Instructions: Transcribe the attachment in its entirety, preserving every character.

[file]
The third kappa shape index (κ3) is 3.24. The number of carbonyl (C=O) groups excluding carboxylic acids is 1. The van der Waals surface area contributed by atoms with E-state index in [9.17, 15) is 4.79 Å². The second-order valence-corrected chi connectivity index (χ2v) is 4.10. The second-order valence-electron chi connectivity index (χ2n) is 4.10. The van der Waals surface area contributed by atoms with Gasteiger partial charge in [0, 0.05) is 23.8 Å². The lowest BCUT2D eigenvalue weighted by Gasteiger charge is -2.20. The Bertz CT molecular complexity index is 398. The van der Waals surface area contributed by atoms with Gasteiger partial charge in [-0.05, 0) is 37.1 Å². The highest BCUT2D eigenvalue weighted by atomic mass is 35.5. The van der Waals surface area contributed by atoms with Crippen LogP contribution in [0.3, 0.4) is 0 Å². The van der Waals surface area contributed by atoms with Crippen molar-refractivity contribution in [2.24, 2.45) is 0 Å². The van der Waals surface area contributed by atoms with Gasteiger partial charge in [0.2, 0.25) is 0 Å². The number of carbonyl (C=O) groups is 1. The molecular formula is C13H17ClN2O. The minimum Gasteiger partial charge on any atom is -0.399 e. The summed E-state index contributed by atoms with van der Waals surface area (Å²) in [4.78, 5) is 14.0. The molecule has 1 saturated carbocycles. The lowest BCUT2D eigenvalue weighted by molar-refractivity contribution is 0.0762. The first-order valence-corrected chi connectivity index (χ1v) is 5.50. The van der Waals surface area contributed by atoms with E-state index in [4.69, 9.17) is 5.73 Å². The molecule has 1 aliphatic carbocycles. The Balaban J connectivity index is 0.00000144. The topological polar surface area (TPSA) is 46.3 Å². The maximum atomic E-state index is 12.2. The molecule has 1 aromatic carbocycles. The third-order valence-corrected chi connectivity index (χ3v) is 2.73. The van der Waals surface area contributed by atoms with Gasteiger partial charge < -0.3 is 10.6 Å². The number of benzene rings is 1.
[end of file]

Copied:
The third kappa shape index (κ3) is 3.24. The number of carbonyl (C=O) groups excluding carboxylic acids is 1. The van der Waals surface area contributed by atoms with E-state index in [9.17, 15) is 4.79 Å². The second-order valence-corrected chi connectivity index (χ2v) is 4.10. The second-order valence-electron chi connectivity index (χ2n) is 4.10. The van der Waals surface area contributed by atoms with Gasteiger partial charge in [0, 0.05) is 23.8 Å². The lowest BCUT2D eigenvalue weighted by Gasteiger charge is -2.20. The Bertz CT molecular complexity index is 398. The van der Waals surface area contributed by atoms with Gasteiger partial charge in [-0.05, 0) is 37.1 Å². The highest BCUT2D eigenvalue weighted by atomic mass is 35.5. The van der Waals surface area contributed by atoms with Crippen LogP contribution in [0.3, 0.4) is 0 Å². The van der Waals surface area contributed by atoms with Crippen molar-refractivity contribution in [2.24, 2.45) is 0 Å². The van der Waals surface area contributed by atoms with Gasteiger partial charge in [0.2, 0.25) is 0 Å². The number of carbonyl (C=O) groups is 1. The molecular formula is C13H17ClN2O. The minimum Gasteiger partial charge on any atom is -0.399 e. The summed E-state index contributed by atoms with van der Waals surface area (Å²) in [4.78, 5) is 14.0. The molecule has 1 saturated carbocycles. The lowest BCUT2D eigenvalue weighted by molar-refractivity contribution is 0.0762. The first-order valence-corrected chi connectivity index (χ1v) is 5.50. The van der Waals surface area contributed by atoms with E-state index in [4.69, 9.17) is 5.73 Å². The molecule has 1 aliphatic carbocycles. The Balaban J connectivity index is 0.00000144. The topological polar surface area (TPSA) is 46.3 Å². The maximum atomic E-state index is 12.2. The molecule has 1 aromatic carbocycles. The third-order valence-corrected chi connectivity index (χ3v) is 2.73. The van der Waals surface area contributed by atoms with Gasteiger partial charge < -0.3 is 10.6 Å². The number of benzene rings is 1.